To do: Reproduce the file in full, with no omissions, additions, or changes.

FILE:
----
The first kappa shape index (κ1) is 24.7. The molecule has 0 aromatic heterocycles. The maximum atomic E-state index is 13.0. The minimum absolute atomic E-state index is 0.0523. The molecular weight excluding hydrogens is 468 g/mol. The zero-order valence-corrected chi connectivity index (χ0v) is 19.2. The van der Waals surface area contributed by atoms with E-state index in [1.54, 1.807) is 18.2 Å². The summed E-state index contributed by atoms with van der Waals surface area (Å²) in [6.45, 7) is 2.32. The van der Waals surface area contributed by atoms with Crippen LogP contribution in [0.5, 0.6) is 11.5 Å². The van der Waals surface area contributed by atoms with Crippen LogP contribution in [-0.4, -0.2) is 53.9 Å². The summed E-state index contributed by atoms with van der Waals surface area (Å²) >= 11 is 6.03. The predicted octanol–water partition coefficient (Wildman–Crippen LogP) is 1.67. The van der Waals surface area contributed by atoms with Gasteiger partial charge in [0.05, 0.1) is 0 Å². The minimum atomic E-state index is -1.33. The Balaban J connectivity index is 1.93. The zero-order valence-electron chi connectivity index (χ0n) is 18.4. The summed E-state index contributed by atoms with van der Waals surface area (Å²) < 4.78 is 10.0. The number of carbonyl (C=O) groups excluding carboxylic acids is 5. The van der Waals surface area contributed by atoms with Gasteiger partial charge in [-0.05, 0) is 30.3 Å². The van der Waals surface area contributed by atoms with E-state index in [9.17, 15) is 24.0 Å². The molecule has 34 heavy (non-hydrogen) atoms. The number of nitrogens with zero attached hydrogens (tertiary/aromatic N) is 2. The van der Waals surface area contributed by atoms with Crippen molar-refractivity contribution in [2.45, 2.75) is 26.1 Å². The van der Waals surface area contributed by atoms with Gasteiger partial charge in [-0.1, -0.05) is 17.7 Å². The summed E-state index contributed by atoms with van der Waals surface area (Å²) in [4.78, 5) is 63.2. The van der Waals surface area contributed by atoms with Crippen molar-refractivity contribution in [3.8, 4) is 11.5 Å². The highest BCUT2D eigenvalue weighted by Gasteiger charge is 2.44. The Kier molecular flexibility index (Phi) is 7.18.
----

The first kappa shape index (κ1) is 24.7. The molecule has 0 aromatic heterocycles. The maximum atomic E-state index is 13.0. The minimum absolute atomic E-state index is 0.0523. The molecular weight excluding hydrogens is 468 g/mol. The zero-order valence-corrected chi connectivity index (χ0v) is 19.2. The van der Waals surface area contributed by atoms with E-state index in [1.54, 1.807) is 18.2 Å². The summed E-state index contributed by atoms with van der Waals surface area (Å²) in [6.45, 7) is 2.32. The van der Waals surface area contributed by atoms with Crippen LogP contribution in [0.5, 0.6) is 11.5 Å². The van der Waals surface area contributed by atoms with Crippen LogP contribution in [-0.4, -0.2) is 53.9 Å². The summed E-state index contributed by atoms with van der Waals surface area (Å²) >= 11 is 6.03. The predicted octanol–water partition coefficient (Wildman–Crippen LogP) is 1.67. The van der Waals surface area contributed by atoms with Gasteiger partial charge in [0.05, 0.1) is 0 Å². The minimum atomic E-state index is -1.33. The Balaban J connectivity index is 1.93. The zero-order valence-electron chi connectivity index (χ0n) is 18.4. The summed E-state index contributed by atoms with van der Waals surface area (Å²) < 4.78 is 10.0. The number of carbonyl (C=O) groups excluding carboxylic acids is 5. The van der Waals surface area contributed by atoms with Gasteiger partial charge in [-0.05, 0) is 30.3 Å². The van der Waals surface area contributed by atoms with E-state index in [9.17, 15) is 24.0 Å². The molecule has 34 heavy (non-hydrogen) atoms. The number of nitrogens with zero attached hydrogens (tertiary/aromatic N) is 2. The van der Waals surface area contributed by atoms with Crippen molar-refractivity contribution in [2.45, 2.75) is 26.1 Å². The van der Waals surface area contributed by atoms with Gasteiger partial charge in [-0.1, -0.05) is 17.7 Å². The summed E-state index contributed by atoms with van der Waals surface area (Å²) in [4.78, 5) is 63.2. The van der Waals surface area contributed by atoms with Crippen molar-refractivity contribution in [3.8, 4) is 11.5 Å². The highest BCUT2D eigenvalue weighted by Gasteiger charge is 2.44. The Kier molecular flexibility index (Phi) is 7.18.